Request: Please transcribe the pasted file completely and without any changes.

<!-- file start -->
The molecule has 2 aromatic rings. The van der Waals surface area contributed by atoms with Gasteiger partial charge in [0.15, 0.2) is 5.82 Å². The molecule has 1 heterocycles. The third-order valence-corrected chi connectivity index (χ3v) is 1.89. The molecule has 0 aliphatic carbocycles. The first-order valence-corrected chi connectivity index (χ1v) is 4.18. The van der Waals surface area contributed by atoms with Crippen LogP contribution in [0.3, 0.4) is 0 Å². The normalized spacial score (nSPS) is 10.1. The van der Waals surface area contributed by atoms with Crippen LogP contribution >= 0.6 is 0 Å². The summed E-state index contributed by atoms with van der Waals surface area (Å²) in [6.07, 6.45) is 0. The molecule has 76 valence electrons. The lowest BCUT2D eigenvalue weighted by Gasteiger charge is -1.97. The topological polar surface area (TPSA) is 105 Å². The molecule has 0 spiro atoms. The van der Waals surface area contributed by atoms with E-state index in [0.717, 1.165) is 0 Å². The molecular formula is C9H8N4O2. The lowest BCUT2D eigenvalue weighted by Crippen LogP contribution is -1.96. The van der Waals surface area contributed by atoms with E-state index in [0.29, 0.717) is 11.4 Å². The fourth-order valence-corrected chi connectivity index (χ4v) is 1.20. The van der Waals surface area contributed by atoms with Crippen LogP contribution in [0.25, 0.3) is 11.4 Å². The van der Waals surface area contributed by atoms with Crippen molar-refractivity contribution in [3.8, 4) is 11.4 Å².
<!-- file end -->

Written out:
The molecule has 2 aromatic rings. The van der Waals surface area contributed by atoms with Gasteiger partial charge in [0.15, 0.2) is 5.82 Å². The molecule has 1 heterocycles. The third-order valence-corrected chi connectivity index (χ3v) is 1.89. The molecule has 0 aliphatic carbocycles. The first-order valence-corrected chi connectivity index (χ1v) is 4.18. The van der Waals surface area contributed by atoms with Crippen LogP contribution in [0.3, 0.4) is 0 Å². The normalized spacial score (nSPS) is 10.1. The van der Waals surface area contributed by atoms with Crippen LogP contribution >= 0.6 is 0 Å². The summed E-state index contributed by atoms with van der Waals surface area (Å²) in [6.07, 6.45) is 0. The molecule has 76 valence electrons. The lowest BCUT2D eigenvalue weighted by Gasteiger charge is -1.97. The topological polar surface area (TPSA) is 105 Å². The molecule has 0 spiro atoms. The van der Waals surface area contributed by atoms with E-state index in [0.717, 1.165) is 0 Å². The molecular formula is C9H8N4O2. The lowest BCUT2D eigenvalue weighted by Crippen LogP contribution is -1.96. The van der Waals surface area contributed by atoms with E-state index in [0.29, 0.717) is 11.4 Å². The fourth-order valence-corrected chi connectivity index (χ4v) is 1.20. The van der Waals surface area contributed by atoms with Crippen LogP contribution in [0.25, 0.3) is 11.4 Å². The van der Waals surface area contributed by atoms with Crippen molar-refractivity contribution in [3.8, 4) is 11.4 Å².